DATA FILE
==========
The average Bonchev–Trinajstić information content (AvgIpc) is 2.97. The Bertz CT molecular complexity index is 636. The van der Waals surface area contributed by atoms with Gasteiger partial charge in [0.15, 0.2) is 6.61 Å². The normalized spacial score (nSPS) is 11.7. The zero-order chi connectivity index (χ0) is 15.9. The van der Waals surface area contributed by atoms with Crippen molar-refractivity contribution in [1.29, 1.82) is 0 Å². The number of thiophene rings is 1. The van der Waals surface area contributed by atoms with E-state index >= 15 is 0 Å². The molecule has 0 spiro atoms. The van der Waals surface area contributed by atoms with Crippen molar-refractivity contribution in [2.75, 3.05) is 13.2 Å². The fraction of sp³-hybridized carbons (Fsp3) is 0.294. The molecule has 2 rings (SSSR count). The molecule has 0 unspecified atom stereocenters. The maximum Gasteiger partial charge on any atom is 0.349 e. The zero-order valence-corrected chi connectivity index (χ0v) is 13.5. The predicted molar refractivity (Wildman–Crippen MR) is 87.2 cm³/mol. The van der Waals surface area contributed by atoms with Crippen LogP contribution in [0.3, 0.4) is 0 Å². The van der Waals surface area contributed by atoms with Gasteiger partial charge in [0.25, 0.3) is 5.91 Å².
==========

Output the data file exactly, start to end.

The average Bonchev–Trinajstić information content (AvgIpc) is 2.97. The Bertz CT molecular complexity index is 636. The van der Waals surface area contributed by atoms with Gasteiger partial charge in [0.15, 0.2) is 6.61 Å². The normalized spacial score (nSPS) is 11.7. The zero-order chi connectivity index (χ0) is 15.9. The van der Waals surface area contributed by atoms with Crippen molar-refractivity contribution in [1.29, 1.82) is 0 Å². The number of thiophene rings is 1. The van der Waals surface area contributed by atoms with E-state index >= 15 is 0 Å². The molecule has 0 spiro atoms. The van der Waals surface area contributed by atoms with Crippen molar-refractivity contribution in [2.75, 3.05) is 13.2 Å². The fraction of sp³-hybridized carbons (Fsp3) is 0.294. The molecule has 2 rings (SSSR count). The molecule has 0 unspecified atom stereocenters. The maximum Gasteiger partial charge on any atom is 0.349 e. The zero-order valence-corrected chi connectivity index (χ0v) is 13.5. The predicted molar refractivity (Wildman–Crippen MR) is 87.2 cm³/mol. The van der Waals surface area contributed by atoms with Crippen LogP contribution in [0.3, 0.4) is 0 Å². The van der Waals surface area contributed by atoms with Gasteiger partial charge in [0.25, 0.3) is 5.91 Å².